Turnover - April 2013

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In April 2013 the Bank of Italy conducted the customary triennial survey of the volume of foreign exchange and OTC derivatives market transactions carried out by the major resident banks. The survey was performed simultaneously by 53 central banks and monetary authorities, coordinated by the Bank for International Settlements, which will release the preliminary global findings after adjusting for cross-border double-counting.

The Italian survey was conducted on a sample of 36 banks (32 Italian banks and 4 branches of foreign banks). Their share of the foreign exchange and derivatives markets is estimated at about 96 per cent in both cases, whereas the sample of the 2010 survey accounted for 88 and 94 per cent respectively. The data are computed on a daily basis and are adjusted to eliminate double-counting of transactions between local dealers (but not cross-border double-counting, which is done by the BIS).

In April 2013 the total gross volume of foreign exchange and derivatives transactions carried out by the whole banking system amounted to $529 billion, or $494 billion after adjusting for double-counting; in 2010 the figures were $708 billion and $682 billion respectively. The average daily turnover (20 trading days in April 2013) is estimated at $25 billion ($32 billion in 2010). For the total of foreign exchange market plus interest rate derivatives products, the gross volume in the month amounted to $1,089 billion, or $994 billion after adjusting for double-counting (against $1,460 billion and $1,304 billion in 2010). Average daily turnover was almost $50 billion, compared with $62 billion in 2010.

According to the data provided by the sample, the contribution of the foreign exchange market to total activity decreased sharply compared with 2010, falling from 50.1 to 47.6 per cent. The largest contraction was in the spot segment, whose turnover fell by about 30 per cent, from $190 billion to $134 billion, while in the forward segment, which incorporates outright forwards and FX swaps, turnover fell from $399 billion to $320 billion. The contribution of foreign exchange derivatives (currency swaps and options) to total activity doubled to 2.1 per cent and the volume of transactions amounted to $20 billion (against $12 billion in 2010). The contraction in the interest rate derivatives market was more modest, the volume falling from about $573 billion to $480 billion and the share of total turnover increasing from 48.8 to 50.3 per cent.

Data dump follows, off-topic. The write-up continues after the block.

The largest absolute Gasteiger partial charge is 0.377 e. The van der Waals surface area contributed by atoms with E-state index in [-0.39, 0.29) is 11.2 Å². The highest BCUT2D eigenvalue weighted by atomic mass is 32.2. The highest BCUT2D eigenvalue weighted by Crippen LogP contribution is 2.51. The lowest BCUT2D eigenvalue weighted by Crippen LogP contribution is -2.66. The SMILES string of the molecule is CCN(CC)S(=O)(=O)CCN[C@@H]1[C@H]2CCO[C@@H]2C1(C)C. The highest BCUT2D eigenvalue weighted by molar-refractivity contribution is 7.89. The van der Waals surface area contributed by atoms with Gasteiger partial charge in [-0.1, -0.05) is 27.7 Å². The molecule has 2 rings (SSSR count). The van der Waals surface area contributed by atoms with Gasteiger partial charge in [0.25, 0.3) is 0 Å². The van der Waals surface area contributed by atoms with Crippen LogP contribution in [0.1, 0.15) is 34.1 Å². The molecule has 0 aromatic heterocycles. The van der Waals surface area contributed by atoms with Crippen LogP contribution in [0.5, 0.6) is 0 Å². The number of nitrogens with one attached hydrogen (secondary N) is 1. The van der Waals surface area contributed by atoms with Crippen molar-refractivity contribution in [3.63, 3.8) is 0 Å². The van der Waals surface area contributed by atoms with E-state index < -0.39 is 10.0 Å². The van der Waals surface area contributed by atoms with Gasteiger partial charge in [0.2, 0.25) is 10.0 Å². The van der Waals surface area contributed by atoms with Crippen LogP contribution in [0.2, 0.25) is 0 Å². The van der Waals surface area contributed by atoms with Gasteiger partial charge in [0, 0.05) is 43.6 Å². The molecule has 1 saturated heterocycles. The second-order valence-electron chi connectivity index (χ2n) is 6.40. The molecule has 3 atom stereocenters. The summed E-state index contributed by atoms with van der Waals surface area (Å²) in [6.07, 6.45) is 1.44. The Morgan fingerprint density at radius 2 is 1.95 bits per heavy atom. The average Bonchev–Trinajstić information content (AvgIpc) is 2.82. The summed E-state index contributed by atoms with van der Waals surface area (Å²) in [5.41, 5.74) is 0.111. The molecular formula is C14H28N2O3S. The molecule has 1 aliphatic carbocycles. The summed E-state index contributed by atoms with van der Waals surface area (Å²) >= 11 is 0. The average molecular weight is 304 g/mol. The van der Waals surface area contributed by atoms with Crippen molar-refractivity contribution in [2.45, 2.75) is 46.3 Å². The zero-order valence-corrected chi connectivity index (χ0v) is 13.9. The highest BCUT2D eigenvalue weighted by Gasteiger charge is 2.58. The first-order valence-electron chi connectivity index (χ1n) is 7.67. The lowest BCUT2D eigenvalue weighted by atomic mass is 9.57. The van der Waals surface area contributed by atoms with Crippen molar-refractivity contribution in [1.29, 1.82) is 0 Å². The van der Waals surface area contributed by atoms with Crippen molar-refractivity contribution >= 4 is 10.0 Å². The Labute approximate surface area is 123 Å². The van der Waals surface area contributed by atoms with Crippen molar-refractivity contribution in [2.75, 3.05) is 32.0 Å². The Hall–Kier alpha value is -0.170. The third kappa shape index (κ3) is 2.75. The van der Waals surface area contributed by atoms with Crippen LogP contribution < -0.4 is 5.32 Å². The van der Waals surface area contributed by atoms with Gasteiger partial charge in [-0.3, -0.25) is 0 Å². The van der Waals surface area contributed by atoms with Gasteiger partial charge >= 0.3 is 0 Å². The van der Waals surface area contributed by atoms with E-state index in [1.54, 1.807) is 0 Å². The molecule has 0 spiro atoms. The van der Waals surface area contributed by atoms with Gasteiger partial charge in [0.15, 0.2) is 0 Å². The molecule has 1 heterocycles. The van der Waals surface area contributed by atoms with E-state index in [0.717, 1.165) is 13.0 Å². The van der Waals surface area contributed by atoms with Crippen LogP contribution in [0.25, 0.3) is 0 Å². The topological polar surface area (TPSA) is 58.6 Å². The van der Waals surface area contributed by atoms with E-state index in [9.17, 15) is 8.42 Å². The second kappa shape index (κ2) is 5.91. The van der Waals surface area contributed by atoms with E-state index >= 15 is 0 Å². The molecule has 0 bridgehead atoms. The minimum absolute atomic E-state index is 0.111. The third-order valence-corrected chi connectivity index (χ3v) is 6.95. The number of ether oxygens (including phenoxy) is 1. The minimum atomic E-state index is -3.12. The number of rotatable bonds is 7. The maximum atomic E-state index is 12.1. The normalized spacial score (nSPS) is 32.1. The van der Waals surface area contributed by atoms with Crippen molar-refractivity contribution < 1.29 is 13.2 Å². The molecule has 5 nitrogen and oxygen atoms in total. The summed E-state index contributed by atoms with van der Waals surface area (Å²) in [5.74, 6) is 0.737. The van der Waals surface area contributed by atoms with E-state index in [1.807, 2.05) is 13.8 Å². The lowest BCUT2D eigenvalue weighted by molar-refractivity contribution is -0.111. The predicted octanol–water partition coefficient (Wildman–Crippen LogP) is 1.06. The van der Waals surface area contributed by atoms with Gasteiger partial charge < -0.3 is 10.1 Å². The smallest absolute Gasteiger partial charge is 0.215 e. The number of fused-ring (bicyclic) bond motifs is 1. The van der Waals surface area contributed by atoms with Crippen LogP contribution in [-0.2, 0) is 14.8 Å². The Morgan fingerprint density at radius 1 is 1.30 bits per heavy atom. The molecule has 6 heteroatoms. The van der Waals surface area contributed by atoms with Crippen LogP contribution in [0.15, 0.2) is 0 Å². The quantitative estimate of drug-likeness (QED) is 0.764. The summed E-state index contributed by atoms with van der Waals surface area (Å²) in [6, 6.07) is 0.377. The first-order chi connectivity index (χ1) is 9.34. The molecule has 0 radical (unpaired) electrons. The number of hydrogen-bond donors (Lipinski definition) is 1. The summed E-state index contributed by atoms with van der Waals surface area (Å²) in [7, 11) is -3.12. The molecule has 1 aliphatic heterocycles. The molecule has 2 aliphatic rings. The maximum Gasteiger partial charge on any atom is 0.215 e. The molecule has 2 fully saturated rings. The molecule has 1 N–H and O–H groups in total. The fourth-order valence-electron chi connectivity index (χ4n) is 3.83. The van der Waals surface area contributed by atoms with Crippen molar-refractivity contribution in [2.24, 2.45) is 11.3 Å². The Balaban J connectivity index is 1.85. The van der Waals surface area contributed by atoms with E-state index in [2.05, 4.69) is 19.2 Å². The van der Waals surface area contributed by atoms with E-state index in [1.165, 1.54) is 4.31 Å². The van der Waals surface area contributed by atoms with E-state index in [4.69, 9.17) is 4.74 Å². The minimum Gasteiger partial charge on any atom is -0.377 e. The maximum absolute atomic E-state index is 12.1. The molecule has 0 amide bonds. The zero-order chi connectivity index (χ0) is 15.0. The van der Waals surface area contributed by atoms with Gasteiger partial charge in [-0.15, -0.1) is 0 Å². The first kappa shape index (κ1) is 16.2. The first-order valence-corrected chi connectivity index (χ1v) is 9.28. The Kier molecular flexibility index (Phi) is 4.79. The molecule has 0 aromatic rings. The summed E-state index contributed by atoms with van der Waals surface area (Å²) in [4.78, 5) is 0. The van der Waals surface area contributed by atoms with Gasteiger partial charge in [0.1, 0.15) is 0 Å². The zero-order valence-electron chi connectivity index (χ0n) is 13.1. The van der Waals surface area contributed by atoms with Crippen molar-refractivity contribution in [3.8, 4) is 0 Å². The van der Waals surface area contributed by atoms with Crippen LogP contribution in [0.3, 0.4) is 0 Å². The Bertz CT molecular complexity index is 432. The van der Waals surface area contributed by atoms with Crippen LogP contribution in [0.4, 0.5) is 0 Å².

Swaps remained the most widespread type of instrument, accounting for the largest share of volume in both the foreign exchange market (64 per cent, against 62 per cent in 2010) and the interest rate market (58 per cent compared with 62 per cent in 2010). While in the foreign exchange market the volume of outright forwards fell to 3 per cent (from 4 per cent in 2010), in the interest rate derivatives market the share of forward rate agreements rose to 39 per cent (from 31 per cent in 2010). The performance of options was negative overall. The volume of interest rate options fell to a third of the 2010 value, while foreign exchange options increased by more than a third; in 2013 the volumes of both types of option are virtually equal, as are the shares of turnover in the respective markets (3 per cent).

Activity in both the foreign exchange market and the interest rate derivatives market again included a high proportion of transactions with non-resident banks (73 per cent, against 71 per cent in 2010). The share of transactions with resident banks increased in the foreign exchange market (from 4 to 7 per cent), but diminished in the interest rate market (from 21 to 12 per cent). Transactions with other financial institutions not taking part in the survey fell from 10 to 5 per cent of total turnover in the foreign exchange segment and from 19 to 7 per cent in the interest rate segment; the contribution of resident customers to foreign exchange turnover increased four times (from 5 to 21 per cent), while their contribution to interest rate turnover was negligible.

The euro was the dominant currency in both the foreign exchange and the derivatives markets, accounting for 91 per cent of total turnover, against 86 per cent in 2010. In both the spot and the forward segments of the foreign exchange market contracts in euros significantly outperformed those in dollars, amounting to 84 and 69 per cent respectively in 2013, against 75 and 84 per cent in 2010. The currency pair euro/dollar accounted for about 67 per cent of total transactions against euro (76 per cent excluding the spot market). In other currency pairs, accounting for 16 per cent of total transactions, the US dollar continued to dominate; USD/GBP was the most traded pair. The interest rate market was also dominated by the euro, which accounted for more than 98 per cent of all contracts, while those referring to the dollar amounted to just over 1 per cent, as in 2010. The contribution of other currencies was negligible.